Cover Feature

God Help Me! I Can't Quit.

Lying on his bed and dying of a drug overdose, a young man knew he needed to turn to God.

“God help me! Please don’t let me die. I’m not ready.” Lying on my bed, desperate and shaking with fear, I knew I was dying. And if I died, I knew I’d go to hell. 

Earlier that night, I’d swallowed drugs I’d never taken before. Mixed with alcohol, they plunged me into a living nightmare. 

For weeks, I’d been discontent with my life and the choices I had made. Only 17 years old, I’d tried much of what the world said would fulfill me. But it never did. Every high had a low, and every low just got lower. 

I tried to change myself. I thought, if I can just straighten up my life, God will love me. One night, determined not to go out and party with my friends, I stayed home with my mother and sister and watched the 1970s drama, “Dallas.” The show just reinforced the lie that a little more money, sex and drugs would satisfy me, but I knew it wouldn’t. There had to be something more.

I had enough of a religious background to know I needed God. I just didn’t know how to clean up my life enough to earn His love. I visited my childhood church but came away feeling emptier than ever. Before long, I was back to drinking and drugs—until the night I almost died.

As the drugs and alcohol took effect, I became sleepier and sleepier. Somehow, I knew if I fell asleep, I’d never wake up. I’d lost several friends to drug overdoses, so I knew it could happen. 

“It’s not fair, God,” I said. “I want to quit. I want to change, but I can’t do it by myself. Please change me.”

God, in His mercy, spared my life that night. I awoke the next morning with only a dim memory of my terrifying experience. When friends came by looking for drugs, I went with them.

We were sitting on a brick wall on a street corner when Jolene, a lady selling copies of the World Book Encyclopedia, walked up to us. She was looking for families with children, so we sent her off down the road. She walked away, then turned and came back.

“I feel led of the Lord to speak to you guys,” she said, and she began to tell us her story. 

“Six months ago, my husband and I were using drugs and alcohol. Our marriage was falling apart. He was packing his bags to leave, when someone knocked on the door. This man from the church shared with us how Christ had changed his life. He said Jesus could do the same for us.”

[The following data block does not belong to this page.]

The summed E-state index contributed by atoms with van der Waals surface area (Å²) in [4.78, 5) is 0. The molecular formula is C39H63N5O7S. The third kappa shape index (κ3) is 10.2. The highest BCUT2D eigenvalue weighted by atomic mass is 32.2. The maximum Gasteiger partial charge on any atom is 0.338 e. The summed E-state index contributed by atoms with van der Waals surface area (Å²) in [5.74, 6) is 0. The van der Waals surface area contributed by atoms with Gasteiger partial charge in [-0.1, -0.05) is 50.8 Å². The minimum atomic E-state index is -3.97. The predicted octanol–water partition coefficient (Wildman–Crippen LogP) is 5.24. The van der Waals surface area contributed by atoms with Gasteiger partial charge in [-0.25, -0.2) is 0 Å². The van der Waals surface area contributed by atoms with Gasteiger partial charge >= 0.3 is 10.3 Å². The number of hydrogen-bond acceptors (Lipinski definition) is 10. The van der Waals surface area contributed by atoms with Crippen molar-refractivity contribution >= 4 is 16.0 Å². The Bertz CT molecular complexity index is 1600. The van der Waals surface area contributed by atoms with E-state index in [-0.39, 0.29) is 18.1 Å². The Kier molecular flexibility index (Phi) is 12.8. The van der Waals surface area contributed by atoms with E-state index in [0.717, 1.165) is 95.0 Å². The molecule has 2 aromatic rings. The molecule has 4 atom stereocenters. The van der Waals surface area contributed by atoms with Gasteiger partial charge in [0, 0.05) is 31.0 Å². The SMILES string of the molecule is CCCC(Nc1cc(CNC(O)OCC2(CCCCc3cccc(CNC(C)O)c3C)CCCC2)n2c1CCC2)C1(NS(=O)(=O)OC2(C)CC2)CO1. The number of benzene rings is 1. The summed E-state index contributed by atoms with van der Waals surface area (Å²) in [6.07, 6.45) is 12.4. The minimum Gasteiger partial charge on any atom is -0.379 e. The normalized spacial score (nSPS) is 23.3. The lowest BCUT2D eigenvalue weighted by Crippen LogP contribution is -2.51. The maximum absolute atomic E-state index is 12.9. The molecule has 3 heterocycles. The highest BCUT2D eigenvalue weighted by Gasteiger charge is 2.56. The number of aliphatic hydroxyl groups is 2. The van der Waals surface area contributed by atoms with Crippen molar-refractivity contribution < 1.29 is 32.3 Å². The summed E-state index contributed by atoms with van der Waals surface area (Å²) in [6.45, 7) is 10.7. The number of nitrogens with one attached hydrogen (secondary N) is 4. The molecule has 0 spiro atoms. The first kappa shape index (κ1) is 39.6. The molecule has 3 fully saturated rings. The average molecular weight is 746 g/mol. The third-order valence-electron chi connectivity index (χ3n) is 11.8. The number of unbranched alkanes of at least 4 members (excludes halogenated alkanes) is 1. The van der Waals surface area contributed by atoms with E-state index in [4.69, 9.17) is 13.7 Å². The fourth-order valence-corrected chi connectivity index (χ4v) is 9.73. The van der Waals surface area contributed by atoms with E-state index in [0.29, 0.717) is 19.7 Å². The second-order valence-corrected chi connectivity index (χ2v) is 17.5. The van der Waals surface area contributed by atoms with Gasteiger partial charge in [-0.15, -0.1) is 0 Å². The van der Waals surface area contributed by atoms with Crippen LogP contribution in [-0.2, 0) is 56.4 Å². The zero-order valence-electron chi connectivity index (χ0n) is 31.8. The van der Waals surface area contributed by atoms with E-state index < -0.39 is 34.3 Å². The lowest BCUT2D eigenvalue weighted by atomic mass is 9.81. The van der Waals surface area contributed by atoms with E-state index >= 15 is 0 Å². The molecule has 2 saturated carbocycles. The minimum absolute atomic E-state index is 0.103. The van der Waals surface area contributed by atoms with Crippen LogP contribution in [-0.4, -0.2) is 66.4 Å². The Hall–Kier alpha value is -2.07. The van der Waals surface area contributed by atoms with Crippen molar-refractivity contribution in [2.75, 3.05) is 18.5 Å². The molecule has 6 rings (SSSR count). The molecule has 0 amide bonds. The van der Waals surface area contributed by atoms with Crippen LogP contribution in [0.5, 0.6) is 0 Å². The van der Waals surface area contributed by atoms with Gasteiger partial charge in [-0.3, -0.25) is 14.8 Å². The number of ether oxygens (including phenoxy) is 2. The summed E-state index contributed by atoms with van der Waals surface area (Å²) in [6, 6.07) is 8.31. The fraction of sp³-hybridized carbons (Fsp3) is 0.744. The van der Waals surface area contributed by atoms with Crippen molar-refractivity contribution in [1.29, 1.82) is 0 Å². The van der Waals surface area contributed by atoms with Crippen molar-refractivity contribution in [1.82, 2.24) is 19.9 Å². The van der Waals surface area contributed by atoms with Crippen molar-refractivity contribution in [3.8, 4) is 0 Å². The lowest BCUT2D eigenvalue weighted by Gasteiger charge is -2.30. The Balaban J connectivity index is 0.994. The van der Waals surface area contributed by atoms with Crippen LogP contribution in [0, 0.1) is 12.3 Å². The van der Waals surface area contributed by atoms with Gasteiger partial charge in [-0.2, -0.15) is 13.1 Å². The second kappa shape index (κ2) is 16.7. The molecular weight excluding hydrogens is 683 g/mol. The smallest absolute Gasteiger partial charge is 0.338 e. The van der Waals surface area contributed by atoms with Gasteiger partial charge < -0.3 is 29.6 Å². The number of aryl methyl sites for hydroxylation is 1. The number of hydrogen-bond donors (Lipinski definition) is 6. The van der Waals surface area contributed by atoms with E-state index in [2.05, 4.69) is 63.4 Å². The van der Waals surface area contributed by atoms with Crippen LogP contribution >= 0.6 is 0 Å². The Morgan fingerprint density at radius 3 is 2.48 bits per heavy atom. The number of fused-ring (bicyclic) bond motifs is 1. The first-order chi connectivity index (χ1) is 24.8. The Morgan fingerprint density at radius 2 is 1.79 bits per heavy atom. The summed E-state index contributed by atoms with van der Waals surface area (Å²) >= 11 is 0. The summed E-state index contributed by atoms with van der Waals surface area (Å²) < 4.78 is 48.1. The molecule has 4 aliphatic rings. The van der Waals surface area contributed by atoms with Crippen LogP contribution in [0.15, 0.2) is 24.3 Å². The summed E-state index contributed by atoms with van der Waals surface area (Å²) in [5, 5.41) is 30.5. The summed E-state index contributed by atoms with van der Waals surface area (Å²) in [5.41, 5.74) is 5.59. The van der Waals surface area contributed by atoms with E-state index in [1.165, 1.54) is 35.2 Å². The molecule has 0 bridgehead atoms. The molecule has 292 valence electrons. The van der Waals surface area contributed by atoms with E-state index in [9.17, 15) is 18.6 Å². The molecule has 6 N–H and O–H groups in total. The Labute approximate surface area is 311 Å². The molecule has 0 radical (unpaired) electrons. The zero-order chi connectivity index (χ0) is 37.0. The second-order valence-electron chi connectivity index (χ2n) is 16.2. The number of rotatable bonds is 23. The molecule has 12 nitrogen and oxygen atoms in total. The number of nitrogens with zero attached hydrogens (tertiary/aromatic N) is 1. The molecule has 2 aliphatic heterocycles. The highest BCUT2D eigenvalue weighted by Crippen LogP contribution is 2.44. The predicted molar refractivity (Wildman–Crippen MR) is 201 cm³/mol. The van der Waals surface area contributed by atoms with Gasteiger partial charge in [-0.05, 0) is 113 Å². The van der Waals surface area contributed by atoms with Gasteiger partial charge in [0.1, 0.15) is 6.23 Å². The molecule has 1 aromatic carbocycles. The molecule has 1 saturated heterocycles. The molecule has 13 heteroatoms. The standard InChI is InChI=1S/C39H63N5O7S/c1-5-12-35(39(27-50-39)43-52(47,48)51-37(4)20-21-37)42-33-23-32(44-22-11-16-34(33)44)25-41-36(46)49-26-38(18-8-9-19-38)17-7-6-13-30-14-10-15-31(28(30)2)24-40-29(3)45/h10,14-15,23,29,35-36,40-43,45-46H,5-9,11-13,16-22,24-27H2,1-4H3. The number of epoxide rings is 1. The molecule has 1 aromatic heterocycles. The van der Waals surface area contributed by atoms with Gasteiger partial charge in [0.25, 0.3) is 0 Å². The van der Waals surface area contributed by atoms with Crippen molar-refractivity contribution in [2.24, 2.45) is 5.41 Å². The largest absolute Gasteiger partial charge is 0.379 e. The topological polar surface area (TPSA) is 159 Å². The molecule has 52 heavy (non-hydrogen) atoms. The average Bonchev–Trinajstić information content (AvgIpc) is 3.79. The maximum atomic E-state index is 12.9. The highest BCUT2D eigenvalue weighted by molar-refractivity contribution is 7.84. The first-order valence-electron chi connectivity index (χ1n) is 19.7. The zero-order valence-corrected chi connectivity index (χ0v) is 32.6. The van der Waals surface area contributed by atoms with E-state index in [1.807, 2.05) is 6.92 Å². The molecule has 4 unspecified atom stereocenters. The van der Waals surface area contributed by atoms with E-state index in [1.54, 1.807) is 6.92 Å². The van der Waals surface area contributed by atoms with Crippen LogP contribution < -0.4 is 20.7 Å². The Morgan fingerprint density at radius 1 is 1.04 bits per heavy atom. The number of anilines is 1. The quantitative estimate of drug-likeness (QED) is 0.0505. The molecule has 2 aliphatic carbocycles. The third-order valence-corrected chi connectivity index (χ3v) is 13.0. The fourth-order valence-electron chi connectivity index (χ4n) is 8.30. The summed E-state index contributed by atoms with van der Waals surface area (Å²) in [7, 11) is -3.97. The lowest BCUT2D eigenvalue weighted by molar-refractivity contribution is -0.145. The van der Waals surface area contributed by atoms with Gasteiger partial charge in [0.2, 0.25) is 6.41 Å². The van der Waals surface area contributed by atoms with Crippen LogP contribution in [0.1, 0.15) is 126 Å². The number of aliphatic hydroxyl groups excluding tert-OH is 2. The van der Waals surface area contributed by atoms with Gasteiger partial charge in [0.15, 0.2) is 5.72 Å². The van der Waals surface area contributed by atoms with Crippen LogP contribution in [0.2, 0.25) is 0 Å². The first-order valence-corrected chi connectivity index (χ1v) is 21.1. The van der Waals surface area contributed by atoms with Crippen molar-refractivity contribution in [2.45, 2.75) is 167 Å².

“When we prayed to receive Christ as our Savior,” she said, “God began to change us. He took away our desire for drugs and alcohol. Now, I drink as much as I want to—but I don’t want to.”

When Jolene said the words, “God began to change us,” my whole body began to tingle. Memories from the night before flashed across my mind. “God,” I’d cried, “I want to change, but I can’t do it by myself.” Overwhelmed with emotion, I realized that the God of the universe had answered my prayer.

Then Jolene stopped. Until now, she’d been talking to us as a group—five long-haired, pot-smoking hippies—but now, she paused and singled me out.

“You’re under conviction,” she said. “I can tell. God wants to save you today.”

She explained how mankind has sinned and fallen short of God’s standard. Because we couldn’t pay the punishment for our own sin, God sent Jesus, the sinless God-man, to suffer and die in our place. “If you’re willing to confess and repent of your sin and accept God’s offer of forgiveness,” she said, “God will save you. He’ll come to live in your heart and change you into the person you were created to be.”

My heart was leaping with joy. Yes! This is what I need. This is what I want ... But how am I going to do this in front of my friends?

About this time, this Holy Spirit-filled woman spoke again. “You know, the Bible says if you’re ashamed of Him before men, He’ll be ashamed of you before the Father.”

Her words removed the final obstacle. Right there, on the side of the road, with cars passing and my friends watching, I bowed my head and asked Christ to be my Savior.

On July 2, 1980, on a street corner in Woodfield Park, in Columbia, SC, the old David Hatcher died, and a new man took his place. Over time, God took away my desire for drugs and alcohol and replaced it with a desire to find joy through my relationship with Him. No longer a slave to addiction and fear, I’ve spent the last 37 years growing and changing to become more like my Savior. Now, I’m free from the pointless struggle to earn God’s love. Instead, I rest in the security that He who began a good work in me will be faithful to complete it (Philippians 1:6).

David Hatcher is a graduate of Liberty University and the pastor of New Testament Baptist Church in Columbia, SC. He’s the proud parent of two daughters and lives delightfully close to his three grandchildren in Lexington, SC.

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